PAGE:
Abstract 548: Variations in Venous Wall Strain Can Be Modeled and Measured Using IVUS-Derived Elastography
Objectives: Iliofemoral venous outflow stenting has been used to treat both acute and chronic venous thrombosis. It may be beneficial to understand the properties of the normal venous wall and the flow through collapsible tubes to develop new stent technology and improve long-term patency. We hypothesize that radial and circumferential strain can be modeled and measured using intravascular ultrasound (IVUS) techniques to describe venous geometry and asymmetric vessel wall characteristics.
Methods: A hydrogel phantom was used to mimic the mechanical properties of a homogeneous vein, including geometry and wall compliance. Radio-frequency (RF) echo frames were acquired using a modified IVUS system with an 8.5 Mhz catheter. All RF signals were digitized to 14 bits at 50 MHz. Radial strain was estimated by applying an intensity matching, image registration based algorithm to the digitized frames.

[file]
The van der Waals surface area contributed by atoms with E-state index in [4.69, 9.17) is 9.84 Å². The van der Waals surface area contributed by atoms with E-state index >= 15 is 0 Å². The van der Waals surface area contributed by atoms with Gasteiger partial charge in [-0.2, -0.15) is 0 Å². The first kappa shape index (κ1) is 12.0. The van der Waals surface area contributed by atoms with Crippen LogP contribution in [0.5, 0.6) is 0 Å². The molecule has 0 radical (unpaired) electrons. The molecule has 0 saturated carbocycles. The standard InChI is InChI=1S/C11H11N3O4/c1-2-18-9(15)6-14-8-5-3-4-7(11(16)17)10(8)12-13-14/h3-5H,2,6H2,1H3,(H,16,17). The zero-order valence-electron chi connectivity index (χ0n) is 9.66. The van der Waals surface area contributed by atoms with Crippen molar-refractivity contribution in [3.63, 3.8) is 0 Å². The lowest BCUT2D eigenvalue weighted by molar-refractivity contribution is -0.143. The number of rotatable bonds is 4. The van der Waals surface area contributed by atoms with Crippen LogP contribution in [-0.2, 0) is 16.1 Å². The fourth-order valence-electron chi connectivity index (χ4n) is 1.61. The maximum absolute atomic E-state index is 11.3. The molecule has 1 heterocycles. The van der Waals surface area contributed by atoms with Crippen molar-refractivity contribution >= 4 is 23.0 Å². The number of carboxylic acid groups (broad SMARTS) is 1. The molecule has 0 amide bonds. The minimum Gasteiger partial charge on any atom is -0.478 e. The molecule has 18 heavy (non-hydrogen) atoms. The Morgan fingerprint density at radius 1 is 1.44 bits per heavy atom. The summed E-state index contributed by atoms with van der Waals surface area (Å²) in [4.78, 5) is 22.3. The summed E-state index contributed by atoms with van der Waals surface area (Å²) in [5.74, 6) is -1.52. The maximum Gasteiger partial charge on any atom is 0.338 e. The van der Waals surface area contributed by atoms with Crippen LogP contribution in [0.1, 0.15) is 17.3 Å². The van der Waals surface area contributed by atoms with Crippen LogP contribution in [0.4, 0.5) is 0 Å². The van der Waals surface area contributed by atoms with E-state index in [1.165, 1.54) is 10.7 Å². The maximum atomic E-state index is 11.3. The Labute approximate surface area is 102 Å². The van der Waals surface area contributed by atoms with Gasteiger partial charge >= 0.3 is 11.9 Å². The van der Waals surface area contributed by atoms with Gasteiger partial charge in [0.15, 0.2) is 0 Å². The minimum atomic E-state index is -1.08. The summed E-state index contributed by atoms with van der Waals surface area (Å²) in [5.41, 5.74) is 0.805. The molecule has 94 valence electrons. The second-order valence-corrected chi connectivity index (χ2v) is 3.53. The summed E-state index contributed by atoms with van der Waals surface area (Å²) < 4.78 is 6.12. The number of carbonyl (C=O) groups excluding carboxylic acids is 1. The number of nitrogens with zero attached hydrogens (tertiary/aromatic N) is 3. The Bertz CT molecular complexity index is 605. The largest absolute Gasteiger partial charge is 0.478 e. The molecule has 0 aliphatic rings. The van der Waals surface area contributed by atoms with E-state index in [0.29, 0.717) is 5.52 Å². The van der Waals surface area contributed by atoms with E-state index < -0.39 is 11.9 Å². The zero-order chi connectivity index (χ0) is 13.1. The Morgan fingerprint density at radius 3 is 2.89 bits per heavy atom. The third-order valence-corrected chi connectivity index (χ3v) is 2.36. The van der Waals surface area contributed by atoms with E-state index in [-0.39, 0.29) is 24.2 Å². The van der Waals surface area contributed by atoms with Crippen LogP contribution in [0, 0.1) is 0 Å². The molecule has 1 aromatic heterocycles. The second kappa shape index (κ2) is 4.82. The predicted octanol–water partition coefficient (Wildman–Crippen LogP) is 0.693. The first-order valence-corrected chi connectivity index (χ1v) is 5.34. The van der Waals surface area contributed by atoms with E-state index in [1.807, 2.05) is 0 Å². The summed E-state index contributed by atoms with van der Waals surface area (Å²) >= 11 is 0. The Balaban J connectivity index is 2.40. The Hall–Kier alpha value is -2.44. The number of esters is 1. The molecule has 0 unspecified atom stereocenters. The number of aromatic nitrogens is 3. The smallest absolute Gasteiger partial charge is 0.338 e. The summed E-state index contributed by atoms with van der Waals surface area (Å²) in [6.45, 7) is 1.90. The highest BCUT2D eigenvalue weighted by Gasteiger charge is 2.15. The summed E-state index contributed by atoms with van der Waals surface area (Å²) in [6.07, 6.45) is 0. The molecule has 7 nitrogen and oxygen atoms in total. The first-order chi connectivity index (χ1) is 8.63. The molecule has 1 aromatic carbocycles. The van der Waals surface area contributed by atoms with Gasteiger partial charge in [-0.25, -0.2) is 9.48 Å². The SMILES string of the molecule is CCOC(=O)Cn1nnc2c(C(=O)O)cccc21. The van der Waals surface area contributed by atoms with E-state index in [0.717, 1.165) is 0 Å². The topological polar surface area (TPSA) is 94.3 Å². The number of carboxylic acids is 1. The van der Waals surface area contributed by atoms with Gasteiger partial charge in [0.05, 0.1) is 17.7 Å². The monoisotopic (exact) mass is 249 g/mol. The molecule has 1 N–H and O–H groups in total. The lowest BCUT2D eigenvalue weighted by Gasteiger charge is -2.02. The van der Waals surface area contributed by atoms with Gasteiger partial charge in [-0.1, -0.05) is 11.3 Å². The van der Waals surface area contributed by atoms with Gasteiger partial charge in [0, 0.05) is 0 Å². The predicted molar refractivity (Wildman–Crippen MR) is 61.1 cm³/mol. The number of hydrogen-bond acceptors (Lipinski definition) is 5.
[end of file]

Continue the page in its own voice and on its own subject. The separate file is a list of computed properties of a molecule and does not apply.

Results: The radial strain images (Figure 1) show increasing positive strain (radial wall thickening) on the top and bottom of the phantom with decreasing negative values (radial wall thinning) at either side. Results suggest an asymmetric compression pattern typical of a vessel collapsing under negative pressure.
Conclusions: In conclusion, our data suggest that novel strain analysis can be performed on a phantom vessel consistent with the mechanical properties of the venous system. Further work with venous elastography will help define the mechanical properties of the venous wall and facilitate the development of new stent technology to treat venous disease.
- © 2012 by American Heart Association, Inc.